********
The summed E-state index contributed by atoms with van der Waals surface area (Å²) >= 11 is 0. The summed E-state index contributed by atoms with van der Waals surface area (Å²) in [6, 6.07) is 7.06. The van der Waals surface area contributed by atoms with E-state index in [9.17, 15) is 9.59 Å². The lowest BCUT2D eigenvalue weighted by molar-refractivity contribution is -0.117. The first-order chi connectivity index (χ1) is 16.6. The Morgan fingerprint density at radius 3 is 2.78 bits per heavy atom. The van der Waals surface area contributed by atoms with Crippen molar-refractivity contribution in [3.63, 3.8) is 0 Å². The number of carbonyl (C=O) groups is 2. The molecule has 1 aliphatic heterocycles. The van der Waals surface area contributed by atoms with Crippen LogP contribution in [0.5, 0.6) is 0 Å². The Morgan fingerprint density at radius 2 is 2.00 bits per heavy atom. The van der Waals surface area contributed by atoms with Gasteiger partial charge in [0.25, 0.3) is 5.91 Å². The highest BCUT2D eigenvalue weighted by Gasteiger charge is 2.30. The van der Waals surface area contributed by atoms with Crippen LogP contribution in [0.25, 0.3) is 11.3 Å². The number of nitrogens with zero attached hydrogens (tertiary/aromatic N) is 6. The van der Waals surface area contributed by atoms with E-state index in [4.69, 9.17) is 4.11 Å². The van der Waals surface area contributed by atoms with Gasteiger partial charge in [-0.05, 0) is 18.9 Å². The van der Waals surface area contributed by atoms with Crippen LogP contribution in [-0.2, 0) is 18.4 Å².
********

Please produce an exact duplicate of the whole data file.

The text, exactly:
The summed E-state index contributed by atoms with van der Waals surface area (Å²) >= 11 is 0. The summed E-state index contributed by atoms with van der Waals surface area (Å²) in [6, 6.07) is 7.06. The van der Waals surface area contributed by atoms with E-state index in [9.17, 15) is 9.59 Å². The lowest BCUT2D eigenvalue weighted by molar-refractivity contribution is -0.117. The first-order chi connectivity index (χ1) is 16.6. The Morgan fingerprint density at radius 3 is 2.78 bits per heavy atom. The van der Waals surface area contributed by atoms with Crippen molar-refractivity contribution in [3.63, 3.8) is 0 Å². The number of carbonyl (C=O) groups is 2. The molecule has 1 aliphatic heterocycles. The van der Waals surface area contributed by atoms with Crippen LogP contribution in [0.5, 0.6) is 0 Å². The Morgan fingerprint density at radius 2 is 2.00 bits per heavy atom. The van der Waals surface area contributed by atoms with Gasteiger partial charge in [0.25, 0.3) is 5.91 Å². The highest BCUT2D eigenvalue weighted by Gasteiger charge is 2.30. The van der Waals surface area contributed by atoms with Crippen LogP contribution in [0.25, 0.3) is 11.3 Å². The number of nitrogens with zero attached hydrogens (tertiary/aromatic N) is 6. The van der Waals surface area contributed by atoms with E-state index in [4.69, 9.17) is 4.11 Å². The van der Waals surface area contributed by atoms with Gasteiger partial charge in [-0.05, 0) is 18.9 Å². The van der Waals surface area contributed by atoms with Crippen LogP contribution in [-0.2, 0) is 18.4 Å².